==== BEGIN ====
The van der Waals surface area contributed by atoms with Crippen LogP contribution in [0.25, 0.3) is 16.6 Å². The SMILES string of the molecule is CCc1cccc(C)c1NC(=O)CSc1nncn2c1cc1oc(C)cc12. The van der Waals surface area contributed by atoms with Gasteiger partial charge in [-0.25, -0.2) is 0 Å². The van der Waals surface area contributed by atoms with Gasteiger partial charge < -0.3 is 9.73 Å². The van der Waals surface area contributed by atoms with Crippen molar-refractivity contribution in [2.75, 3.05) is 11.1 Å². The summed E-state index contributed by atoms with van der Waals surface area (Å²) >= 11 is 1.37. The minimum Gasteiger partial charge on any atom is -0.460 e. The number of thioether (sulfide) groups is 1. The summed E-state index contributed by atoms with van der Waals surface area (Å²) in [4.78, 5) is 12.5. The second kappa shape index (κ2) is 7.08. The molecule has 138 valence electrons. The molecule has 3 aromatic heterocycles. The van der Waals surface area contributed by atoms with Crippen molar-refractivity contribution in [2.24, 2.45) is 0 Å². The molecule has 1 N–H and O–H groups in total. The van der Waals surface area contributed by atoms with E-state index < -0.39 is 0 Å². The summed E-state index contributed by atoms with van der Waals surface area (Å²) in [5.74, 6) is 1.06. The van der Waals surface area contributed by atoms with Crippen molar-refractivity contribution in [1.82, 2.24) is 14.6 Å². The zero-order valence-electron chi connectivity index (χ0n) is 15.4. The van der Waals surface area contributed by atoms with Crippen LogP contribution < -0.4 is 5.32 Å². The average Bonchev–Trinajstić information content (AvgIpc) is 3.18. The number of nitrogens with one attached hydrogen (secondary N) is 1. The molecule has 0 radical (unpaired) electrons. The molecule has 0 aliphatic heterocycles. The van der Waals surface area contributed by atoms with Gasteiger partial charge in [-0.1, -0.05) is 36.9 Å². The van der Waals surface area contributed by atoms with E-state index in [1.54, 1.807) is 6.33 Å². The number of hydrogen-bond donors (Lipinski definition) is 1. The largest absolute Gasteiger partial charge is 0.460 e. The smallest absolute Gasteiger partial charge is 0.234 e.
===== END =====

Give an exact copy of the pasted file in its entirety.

The van der Waals surface area contributed by atoms with Crippen LogP contribution in [0.25, 0.3) is 16.6 Å². The SMILES string of the molecule is CCc1cccc(C)c1NC(=O)CSc1nncn2c1cc1oc(C)cc12. The van der Waals surface area contributed by atoms with Gasteiger partial charge in [-0.25, -0.2) is 0 Å². The van der Waals surface area contributed by atoms with Gasteiger partial charge < -0.3 is 9.73 Å². The van der Waals surface area contributed by atoms with Crippen molar-refractivity contribution in [2.75, 3.05) is 11.1 Å². The summed E-state index contributed by atoms with van der Waals surface area (Å²) >= 11 is 1.37. The minimum Gasteiger partial charge on any atom is -0.460 e. The number of thioether (sulfide) groups is 1. The summed E-state index contributed by atoms with van der Waals surface area (Å²) in [4.78, 5) is 12.5. The second kappa shape index (κ2) is 7.08. The molecule has 138 valence electrons. The molecule has 3 aromatic heterocycles. The van der Waals surface area contributed by atoms with Crippen molar-refractivity contribution in [2.24, 2.45) is 0 Å². The molecule has 1 N–H and O–H groups in total. The van der Waals surface area contributed by atoms with E-state index < -0.39 is 0 Å². The summed E-state index contributed by atoms with van der Waals surface area (Å²) in [5.74, 6) is 1.06. The van der Waals surface area contributed by atoms with Crippen molar-refractivity contribution in [1.82, 2.24) is 14.6 Å². The zero-order valence-electron chi connectivity index (χ0n) is 15.4. The van der Waals surface area contributed by atoms with Crippen LogP contribution < -0.4 is 5.32 Å². The average Bonchev–Trinajstić information content (AvgIpc) is 3.18. The number of nitrogens with one attached hydrogen (secondary N) is 1. The molecule has 0 radical (unpaired) electrons. The molecule has 0 aliphatic heterocycles. The van der Waals surface area contributed by atoms with Gasteiger partial charge in [-0.1, -0.05) is 36.9 Å². The van der Waals surface area contributed by atoms with E-state index in [1.54, 1.807) is 6.33 Å². The number of hydrogen-bond donors (Lipinski definition) is 1. The largest absolute Gasteiger partial charge is 0.460 e. The smallest absolute Gasteiger partial charge is 0.234 e.